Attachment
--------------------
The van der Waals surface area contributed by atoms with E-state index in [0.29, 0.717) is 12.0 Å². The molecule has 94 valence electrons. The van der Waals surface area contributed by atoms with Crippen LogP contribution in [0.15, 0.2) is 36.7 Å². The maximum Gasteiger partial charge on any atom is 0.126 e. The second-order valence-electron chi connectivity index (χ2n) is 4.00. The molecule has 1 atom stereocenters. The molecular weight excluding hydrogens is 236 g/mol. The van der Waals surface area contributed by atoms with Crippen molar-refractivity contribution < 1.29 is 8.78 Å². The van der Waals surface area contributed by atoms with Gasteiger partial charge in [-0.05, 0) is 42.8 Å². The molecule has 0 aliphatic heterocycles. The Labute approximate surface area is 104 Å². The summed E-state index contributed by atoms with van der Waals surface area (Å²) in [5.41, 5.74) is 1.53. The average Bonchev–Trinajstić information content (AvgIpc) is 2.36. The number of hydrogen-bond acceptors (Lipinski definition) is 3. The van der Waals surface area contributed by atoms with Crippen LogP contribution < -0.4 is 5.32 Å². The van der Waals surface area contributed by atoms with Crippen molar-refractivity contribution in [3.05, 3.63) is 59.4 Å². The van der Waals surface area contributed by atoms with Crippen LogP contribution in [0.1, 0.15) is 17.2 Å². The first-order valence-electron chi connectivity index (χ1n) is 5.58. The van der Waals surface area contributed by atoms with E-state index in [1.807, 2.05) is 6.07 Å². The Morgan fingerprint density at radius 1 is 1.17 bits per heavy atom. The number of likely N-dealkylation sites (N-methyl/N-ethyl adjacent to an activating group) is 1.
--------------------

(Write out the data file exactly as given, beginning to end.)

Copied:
The van der Waals surface area contributed by atoms with E-state index in [0.29, 0.717) is 12.0 Å². The molecule has 94 valence electrons. The van der Waals surface area contributed by atoms with Crippen LogP contribution in [0.15, 0.2) is 36.7 Å². The maximum Gasteiger partial charge on any atom is 0.126 e. The second-order valence-electron chi connectivity index (χ2n) is 4.00. The molecule has 1 atom stereocenters. The molecular weight excluding hydrogens is 236 g/mol. The van der Waals surface area contributed by atoms with Crippen molar-refractivity contribution < 1.29 is 8.78 Å². The van der Waals surface area contributed by atoms with Gasteiger partial charge in [-0.05, 0) is 42.8 Å². The molecule has 0 aliphatic heterocycles. The Labute approximate surface area is 104 Å². The summed E-state index contributed by atoms with van der Waals surface area (Å²) in [5.41, 5.74) is 1.53. The average Bonchev–Trinajstić information content (AvgIpc) is 2.36. The number of hydrogen-bond acceptors (Lipinski definition) is 3. The van der Waals surface area contributed by atoms with Crippen LogP contribution < -0.4 is 5.32 Å². The van der Waals surface area contributed by atoms with Crippen molar-refractivity contribution in [3.05, 3.63) is 59.4 Å². The van der Waals surface area contributed by atoms with Crippen LogP contribution in [0.1, 0.15) is 17.2 Å². The first-order valence-electron chi connectivity index (χ1n) is 5.58. The van der Waals surface area contributed by atoms with E-state index in [1.807, 2.05) is 6.07 Å². The Morgan fingerprint density at radius 1 is 1.17 bits per heavy atom. The number of likely N-dealkylation sites (N-methyl/N-ethyl adjacent to an activating group) is 1.